I found this little snippet on another Noah's Ark site (

http://www.abarnett.demon.co.uk/atheism/noahs_ark.html) which in turn got it from Alt.Atheism. Really gives some perspective on what it takes to keep animals fed.

quote:

From The Dallas Morning News, November ?? 1996:

What? Rat again?

You thought you had trouble selling your family on the remains of the Thanksgiving turkey. Over at the Dallas Zoo, they're dealing with some tougher-to-push leftovers.

Here's what the zoo offered its residents for Thanksgiving:

* A ton of hay,

* 35 pounds of fish,

* 50 pounds of meat,

* 100 stalks of celery,

* five pounds of red onions,

* 100 pounds of carrots,

* 25 pounds of spinach,

* 15 pounds of kale,

* 10 pounds of mixed vegetables,

* 150 pounds of sweet potatoes,

* 10 heads of cabbage,

* 48 heads of romaine,

* 30 ears of corn,

* four loaves of wheat bread,

* 24 eggs,

* a pound of yogurt,

* 40 pounds of bananas,

* eight pounds of blueberries,

* 170 oranges,

* 500 apples,

* 36 cantaloupes,

* four papayas,

* 250 rodents (the variety pack),

* 6000 mealworms,

* 600 wax worms and

* 7500 crickets.

Let's just take the first item on the list, a ton of Hay. How much exactly is a ton of Hay? Well doing some googling it looks like 1 of those big bales (6' in diameter, 6' in height) is about a ton of hay. Now continuing this suppose we can feed all of the animals on the ship with a ton of hay a day. That means we could feed the whole ship on 314 tons of hay or 314 of those large bales. What is the volume of those large hay bales though?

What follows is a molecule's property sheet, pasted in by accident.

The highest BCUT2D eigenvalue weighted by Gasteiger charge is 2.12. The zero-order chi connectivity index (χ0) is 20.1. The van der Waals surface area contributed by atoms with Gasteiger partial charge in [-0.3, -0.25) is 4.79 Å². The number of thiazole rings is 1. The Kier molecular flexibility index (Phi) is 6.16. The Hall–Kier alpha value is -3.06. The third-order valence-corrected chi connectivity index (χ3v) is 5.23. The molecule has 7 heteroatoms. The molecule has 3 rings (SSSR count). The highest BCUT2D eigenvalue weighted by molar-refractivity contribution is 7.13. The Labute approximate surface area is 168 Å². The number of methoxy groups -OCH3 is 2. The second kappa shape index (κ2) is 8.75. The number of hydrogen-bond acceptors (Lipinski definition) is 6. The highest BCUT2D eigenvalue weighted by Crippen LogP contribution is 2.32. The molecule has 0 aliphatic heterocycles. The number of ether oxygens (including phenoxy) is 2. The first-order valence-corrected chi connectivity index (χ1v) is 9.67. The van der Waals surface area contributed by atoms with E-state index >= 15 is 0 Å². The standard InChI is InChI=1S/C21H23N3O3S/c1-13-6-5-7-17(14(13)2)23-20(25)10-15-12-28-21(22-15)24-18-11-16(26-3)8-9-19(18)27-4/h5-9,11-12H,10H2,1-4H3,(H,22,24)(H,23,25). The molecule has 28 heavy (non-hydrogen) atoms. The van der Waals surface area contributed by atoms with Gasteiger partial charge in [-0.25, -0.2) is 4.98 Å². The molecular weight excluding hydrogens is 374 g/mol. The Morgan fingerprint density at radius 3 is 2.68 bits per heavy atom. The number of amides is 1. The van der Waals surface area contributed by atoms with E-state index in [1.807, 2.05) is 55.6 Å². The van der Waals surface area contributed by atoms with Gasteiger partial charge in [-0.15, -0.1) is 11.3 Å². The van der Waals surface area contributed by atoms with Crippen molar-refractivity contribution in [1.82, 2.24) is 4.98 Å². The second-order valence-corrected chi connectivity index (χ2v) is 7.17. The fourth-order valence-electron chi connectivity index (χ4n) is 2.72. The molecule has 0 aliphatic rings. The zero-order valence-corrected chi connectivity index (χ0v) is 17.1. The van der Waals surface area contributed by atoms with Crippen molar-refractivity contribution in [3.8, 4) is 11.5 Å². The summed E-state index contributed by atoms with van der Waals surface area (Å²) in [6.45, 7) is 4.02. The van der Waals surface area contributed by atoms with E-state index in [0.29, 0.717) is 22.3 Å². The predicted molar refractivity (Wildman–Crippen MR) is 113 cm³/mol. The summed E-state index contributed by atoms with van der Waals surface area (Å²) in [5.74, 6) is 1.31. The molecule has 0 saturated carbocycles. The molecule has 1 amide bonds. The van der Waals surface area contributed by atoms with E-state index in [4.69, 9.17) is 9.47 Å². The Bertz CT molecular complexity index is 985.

Ok assuming 6' diameter and 6' in height, that would come to about 20 cubic meters. Now 314 of those would make about 6280 cubic meters for all the hay for all year.

If we use our earlier figure of 41,006 cubic meters, that would mean that ~15% of the ship would go towards hay bale storage. Could 16,000 animals share a ton of hay between themselves for one day (not to mention not everything can eat hay)? Not if you want them to still be alive after a year. That's about a 1/10th of a pound per animal.

If we change hay to be just generic food (yes not all food has the density and weight of hay) and we average out the consumption rates of the animals to 1 pound per day (which is probably far too low). Then the problem should become very clear. It would require 62,800 cubic meters of space for food alone, or 150% of ship capacity. Were there three arks? One for food, one for water and one for animals?